We got the keys to our new condo a little over a month ago, and one of the first things I did was co-opt the closet in our second bedroom for my Alice wardrobe. I’ve organized each outfit by film and scene – a perfect chronology and evolution of Alice’s look over the course of five films.
And it goes without saying that, if I’ve got an entire closet full of nothing but Alice Cullen’s clothing, I’m going to wear it in real life on occasion. In fact, one of my favourite things to do is take her wardrobe and see how I can make it work for the office, a special occasion, or a night out with friends.
I’m a firm believer in the idea that if you’re collecting screen accurate clothing, you should be investing in pieces that you would actually wear. Otherwise, you’re spending quite a bit of money on things that are just going to rot in your closet.
Which is why I wore my holy grail – Alice Cullen’s bridesmaid dress – to my office holiday party.
Here’s the thing about wearing screen accurate clothing in real life: it can be hard to stop viewing it as a costume and start treating it like a part of your wardrobe. When I was slipping the dress on, I could barely resist the urge to don my wig and contacts, too. When in Rome (or Volterra), you go full Alice Cullen, right?
You make it your own.
For this look, I went with beachy waves in my hair and dramatic makeup. Why? Because although I was wearing a screen-worn piece of Twilight history, I was still myself. It’s important to remember that we aren’t the fictional characters we love – yes, this does need to be said, sadly – and we need to put our own spin on things.
So what’s this dress like in real life?
First of all, it’s heavy. The gorgeous beading weighs it down considerably. Secondly, it’s delicate. That signature beading, combined with a fringe made of feathers, had me fearing for this dress’ life all night. For that reason alone, I doubt I’ll wear it again outside of Twilight events and photo shoots, and I’d be hard-pressed to trust anyone else with it, either.
And this is no longer Ashley’s dress: I had it altered in the bust and shoulders to fit my smaller frame, although my seamstress left the waist and hips flowing to preserve its flapper style. She also reinforced the aforementioned feathers by individually re-threading each one to the fabric – although a few still managed to come loose over the course of the night, much to my horror.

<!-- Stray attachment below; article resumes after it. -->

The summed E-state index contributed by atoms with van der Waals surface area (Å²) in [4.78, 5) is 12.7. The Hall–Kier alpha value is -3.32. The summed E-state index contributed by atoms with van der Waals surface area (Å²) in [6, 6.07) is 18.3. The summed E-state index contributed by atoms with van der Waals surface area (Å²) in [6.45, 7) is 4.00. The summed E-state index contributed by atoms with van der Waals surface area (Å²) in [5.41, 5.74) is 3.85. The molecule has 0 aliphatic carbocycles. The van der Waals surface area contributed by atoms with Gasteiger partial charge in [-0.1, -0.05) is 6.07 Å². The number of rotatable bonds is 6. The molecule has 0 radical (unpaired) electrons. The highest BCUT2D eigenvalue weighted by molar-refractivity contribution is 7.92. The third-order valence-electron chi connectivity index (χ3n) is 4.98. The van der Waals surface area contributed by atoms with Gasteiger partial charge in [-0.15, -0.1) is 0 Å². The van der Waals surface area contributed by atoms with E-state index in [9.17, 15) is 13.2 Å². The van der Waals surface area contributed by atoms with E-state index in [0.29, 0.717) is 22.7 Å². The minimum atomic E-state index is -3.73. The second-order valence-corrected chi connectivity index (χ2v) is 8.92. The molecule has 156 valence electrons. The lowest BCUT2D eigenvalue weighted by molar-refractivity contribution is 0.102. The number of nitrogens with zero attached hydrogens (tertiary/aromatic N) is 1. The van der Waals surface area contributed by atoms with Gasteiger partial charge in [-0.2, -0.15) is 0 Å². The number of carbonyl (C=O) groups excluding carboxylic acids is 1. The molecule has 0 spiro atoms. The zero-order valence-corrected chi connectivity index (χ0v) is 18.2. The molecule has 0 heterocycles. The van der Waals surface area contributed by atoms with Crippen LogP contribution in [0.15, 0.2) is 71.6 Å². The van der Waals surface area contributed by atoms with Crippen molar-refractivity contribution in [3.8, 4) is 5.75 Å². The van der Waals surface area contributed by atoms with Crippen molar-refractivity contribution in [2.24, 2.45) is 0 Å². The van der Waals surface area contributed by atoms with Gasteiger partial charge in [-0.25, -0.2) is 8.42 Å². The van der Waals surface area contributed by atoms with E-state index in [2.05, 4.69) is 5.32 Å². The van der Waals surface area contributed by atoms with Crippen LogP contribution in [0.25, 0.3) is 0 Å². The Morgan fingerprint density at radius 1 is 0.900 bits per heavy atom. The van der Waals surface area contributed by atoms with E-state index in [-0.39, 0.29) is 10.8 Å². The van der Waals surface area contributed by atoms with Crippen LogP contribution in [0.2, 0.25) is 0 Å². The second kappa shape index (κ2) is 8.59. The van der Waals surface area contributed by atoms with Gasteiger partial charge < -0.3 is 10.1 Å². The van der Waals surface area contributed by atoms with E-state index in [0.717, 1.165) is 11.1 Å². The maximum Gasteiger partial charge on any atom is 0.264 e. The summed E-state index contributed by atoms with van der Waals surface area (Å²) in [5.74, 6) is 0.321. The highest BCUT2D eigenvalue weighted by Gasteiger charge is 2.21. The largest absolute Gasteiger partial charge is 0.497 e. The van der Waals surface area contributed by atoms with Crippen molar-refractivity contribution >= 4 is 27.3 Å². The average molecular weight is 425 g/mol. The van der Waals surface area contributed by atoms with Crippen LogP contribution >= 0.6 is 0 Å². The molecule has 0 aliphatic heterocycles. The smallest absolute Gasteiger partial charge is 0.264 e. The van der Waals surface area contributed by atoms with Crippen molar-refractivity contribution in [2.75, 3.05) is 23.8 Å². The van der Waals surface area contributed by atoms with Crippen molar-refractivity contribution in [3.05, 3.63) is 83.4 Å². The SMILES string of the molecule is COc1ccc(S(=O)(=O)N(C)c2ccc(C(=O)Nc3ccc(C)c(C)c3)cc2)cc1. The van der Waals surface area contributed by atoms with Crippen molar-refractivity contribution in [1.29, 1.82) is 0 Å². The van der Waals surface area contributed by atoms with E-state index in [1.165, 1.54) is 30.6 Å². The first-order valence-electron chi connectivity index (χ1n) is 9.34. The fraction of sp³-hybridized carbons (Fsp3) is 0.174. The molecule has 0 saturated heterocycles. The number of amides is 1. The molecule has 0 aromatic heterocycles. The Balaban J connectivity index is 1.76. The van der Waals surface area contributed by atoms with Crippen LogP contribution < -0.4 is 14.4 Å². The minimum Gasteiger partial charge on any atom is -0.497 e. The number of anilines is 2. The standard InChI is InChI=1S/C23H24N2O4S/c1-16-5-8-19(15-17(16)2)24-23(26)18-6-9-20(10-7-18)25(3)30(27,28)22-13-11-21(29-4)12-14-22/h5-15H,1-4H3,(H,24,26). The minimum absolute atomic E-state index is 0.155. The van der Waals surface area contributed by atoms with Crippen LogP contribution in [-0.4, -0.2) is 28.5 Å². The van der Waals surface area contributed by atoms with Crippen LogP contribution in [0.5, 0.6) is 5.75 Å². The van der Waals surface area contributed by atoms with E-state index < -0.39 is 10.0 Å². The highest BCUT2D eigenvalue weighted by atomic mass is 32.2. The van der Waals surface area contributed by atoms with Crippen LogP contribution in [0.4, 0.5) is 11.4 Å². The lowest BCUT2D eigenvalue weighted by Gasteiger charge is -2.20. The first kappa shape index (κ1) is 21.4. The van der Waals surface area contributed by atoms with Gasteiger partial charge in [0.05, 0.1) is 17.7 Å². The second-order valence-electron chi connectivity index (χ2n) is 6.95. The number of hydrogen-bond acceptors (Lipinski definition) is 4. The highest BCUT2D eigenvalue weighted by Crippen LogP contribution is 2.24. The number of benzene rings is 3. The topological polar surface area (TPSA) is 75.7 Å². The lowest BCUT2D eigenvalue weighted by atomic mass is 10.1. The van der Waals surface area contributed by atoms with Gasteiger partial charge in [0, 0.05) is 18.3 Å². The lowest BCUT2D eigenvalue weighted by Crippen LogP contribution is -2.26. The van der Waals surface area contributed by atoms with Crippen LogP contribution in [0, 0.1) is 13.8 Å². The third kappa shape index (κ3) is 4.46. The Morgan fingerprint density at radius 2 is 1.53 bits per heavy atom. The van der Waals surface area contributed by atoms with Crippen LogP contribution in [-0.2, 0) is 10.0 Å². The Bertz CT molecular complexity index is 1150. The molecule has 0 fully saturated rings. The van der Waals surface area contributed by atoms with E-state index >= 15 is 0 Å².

I received a lot of compliments from my colleagues on the design and beauty of this piece. Of course, everyone wanted to know where it came from – but it’s our secret.
The full auction lot included the dress, a pair of Capezio dancing shoes, a pair of tan tights, and a set of jewelry from Swarovski that featured a bracelet, ring and earrings. Despite being two and a half sizes too big, the shoes were quite comfortable – Ashley clearly spent time breaking them in during her dance scene with Jackson! Interestingly, the shoes were painted to match the dress – the paint is chipping in some spots, revealing the original beige of the shoe beneath.
Our holiday party venue was dramatically lit, featuring 1920s art deco-inspired design. This allowed our photographer to have a little fun, since apparently, there’s nothing I love more than taking the sweetness of Alice Cullen and juxtaposing it with slightly unsettling expressions and ethereal lighting.
For those who are wondering, I don’t edit my photos outside of applying filters on Instagram. With me, what you see is what you get. Vampires are meant to be perfect, but I also want people to be able to recognize me from my photos in person.
Needless to say, this is one of the most beautiful Alice pieces I’ve ever worn, and I can’t wait for everyone to see it in person next year at Forever Twilight in Forks!
For those who can’t make it to Forks, don’t worry – you won’t be missing out. My plan is to do a character photo shoot for Alice’s bridesmaid look in the new year, so stay tuned!